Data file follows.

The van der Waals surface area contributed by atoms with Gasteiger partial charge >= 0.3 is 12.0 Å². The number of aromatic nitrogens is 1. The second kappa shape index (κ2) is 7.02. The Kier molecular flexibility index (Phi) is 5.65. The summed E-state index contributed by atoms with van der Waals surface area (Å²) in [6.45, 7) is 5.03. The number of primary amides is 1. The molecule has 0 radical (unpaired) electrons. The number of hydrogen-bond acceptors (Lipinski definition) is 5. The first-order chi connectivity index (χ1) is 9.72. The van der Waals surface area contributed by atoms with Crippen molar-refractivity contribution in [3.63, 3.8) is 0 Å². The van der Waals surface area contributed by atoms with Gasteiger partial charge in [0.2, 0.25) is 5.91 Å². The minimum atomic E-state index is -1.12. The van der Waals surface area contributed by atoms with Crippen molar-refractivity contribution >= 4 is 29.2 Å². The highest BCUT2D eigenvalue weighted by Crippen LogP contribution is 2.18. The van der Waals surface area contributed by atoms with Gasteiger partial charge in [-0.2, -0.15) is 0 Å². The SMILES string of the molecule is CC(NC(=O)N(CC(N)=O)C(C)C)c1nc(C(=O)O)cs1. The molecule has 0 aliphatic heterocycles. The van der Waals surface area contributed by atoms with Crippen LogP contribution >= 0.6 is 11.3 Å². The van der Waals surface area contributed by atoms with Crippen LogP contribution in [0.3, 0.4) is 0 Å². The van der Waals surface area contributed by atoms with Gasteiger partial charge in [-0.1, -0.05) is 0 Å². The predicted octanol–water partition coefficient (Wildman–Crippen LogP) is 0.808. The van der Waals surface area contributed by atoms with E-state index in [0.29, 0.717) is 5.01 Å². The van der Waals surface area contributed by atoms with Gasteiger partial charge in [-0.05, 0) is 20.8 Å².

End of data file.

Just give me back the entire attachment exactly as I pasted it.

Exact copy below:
The van der Waals surface area contributed by atoms with Gasteiger partial charge >= 0.3 is 12.0 Å². The number of aromatic nitrogens is 1. The second kappa shape index (κ2) is 7.02. The Kier molecular flexibility index (Phi) is 5.65. The summed E-state index contributed by atoms with van der Waals surface area (Å²) in [6.45, 7) is 5.03. The number of primary amides is 1. The molecule has 0 radical (unpaired) electrons. The number of hydrogen-bond acceptors (Lipinski definition) is 5. The first-order chi connectivity index (χ1) is 9.72. The van der Waals surface area contributed by atoms with Crippen molar-refractivity contribution in [3.63, 3.8) is 0 Å². The van der Waals surface area contributed by atoms with Gasteiger partial charge in [0.2, 0.25) is 5.91 Å². The minimum atomic E-state index is -1.12. The van der Waals surface area contributed by atoms with Crippen molar-refractivity contribution >= 4 is 29.2 Å². The highest BCUT2D eigenvalue weighted by Crippen LogP contribution is 2.18. The van der Waals surface area contributed by atoms with Gasteiger partial charge in [-0.2, -0.15) is 0 Å². The SMILES string of the molecule is CC(NC(=O)N(CC(N)=O)C(C)C)c1nc(C(=O)O)cs1. The molecule has 0 aliphatic heterocycles. The van der Waals surface area contributed by atoms with Crippen LogP contribution >= 0.6 is 11.3 Å². The van der Waals surface area contributed by atoms with Crippen LogP contribution in [0.3, 0.4) is 0 Å². The van der Waals surface area contributed by atoms with Gasteiger partial charge in [-0.1, -0.05) is 0 Å². The predicted octanol–water partition coefficient (Wildman–Crippen LogP) is 0.808. The van der Waals surface area contributed by atoms with E-state index in [0.29, 0.717) is 5.01 Å². The van der Waals surface area contributed by atoms with Gasteiger partial charge in [-0.05, 0) is 20.8 Å².